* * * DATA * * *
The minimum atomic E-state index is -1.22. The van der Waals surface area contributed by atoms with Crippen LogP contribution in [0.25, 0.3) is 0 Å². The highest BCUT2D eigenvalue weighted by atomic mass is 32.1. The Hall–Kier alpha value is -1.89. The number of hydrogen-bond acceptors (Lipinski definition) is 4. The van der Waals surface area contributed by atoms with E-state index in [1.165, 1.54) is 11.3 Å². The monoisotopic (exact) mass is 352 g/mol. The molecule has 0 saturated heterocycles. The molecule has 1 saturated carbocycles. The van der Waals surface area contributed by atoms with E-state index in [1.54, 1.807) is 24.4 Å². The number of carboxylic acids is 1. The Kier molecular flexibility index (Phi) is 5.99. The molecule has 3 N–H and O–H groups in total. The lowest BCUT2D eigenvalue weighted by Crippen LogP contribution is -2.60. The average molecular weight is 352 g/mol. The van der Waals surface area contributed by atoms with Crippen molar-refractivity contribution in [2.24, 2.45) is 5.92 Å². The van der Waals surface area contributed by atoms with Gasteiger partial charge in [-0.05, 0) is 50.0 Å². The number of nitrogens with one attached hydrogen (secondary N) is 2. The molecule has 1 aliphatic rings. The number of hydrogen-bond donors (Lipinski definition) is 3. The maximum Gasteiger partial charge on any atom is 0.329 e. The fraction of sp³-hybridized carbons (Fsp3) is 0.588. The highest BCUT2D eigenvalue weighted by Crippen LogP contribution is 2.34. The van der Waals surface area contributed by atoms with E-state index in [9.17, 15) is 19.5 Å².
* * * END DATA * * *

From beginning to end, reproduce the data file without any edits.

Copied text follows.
The minimum atomic E-state index is -1.22. The van der Waals surface area contributed by atoms with Crippen LogP contribution in [0.25, 0.3) is 0 Å². The highest BCUT2D eigenvalue weighted by atomic mass is 32.1. The Hall–Kier alpha value is -1.89. The number of hydrogen-bond acceptors (Lipinski definition) is 4. The van der Waals surface area contributed by atoms with E-state index in [1.165, 1.54) is 11.3 Å². The monoisotopic (exact) mass is 352 g/mol. The molecule has 0 saturated heterocycles. The molecule has 1 saturated carbocycles. The van der Waals surface area contributed by atoms with E-state index in [1.54, 1.807) is 24.4 Å². The number of carboxylic acids is 1. The Kier molecular flexibility index (Phi) is 5.99. The molecule has 3 N–H and O–H groups in total. The lowest BCUT2D eigenvalue weighted by Crippen LogP contribution is -2.60. The average molecular weight is 352 g/mol. The van der Waals surface area contributed by atoms with Crippen molar-refractivity contribution in [2.24, 2.45) is 5.92 Å². The van der Waals surface area contributed by atoms with Gasteiger partial charge in [-0.05, 0) is 50.0 Å². The number of nitrogens with one attached hydrogen (secondary N) is 2. The molecule has 1 aliphatic rings. The number of hydrogen-bond donors (Lipinski definition) is 3. The maximum Gasteiger partial charge on any atom is 0.329 e. The fraction of sp³-hybridized carbons (Fsp3) is 0.588. The highest BCUT2D eigenvalue weighted by Crippen LogP contribution is 2.34. The van der Waals surface area contributed by atoms with E-state index in [9.17, 15) is 19.5 Å².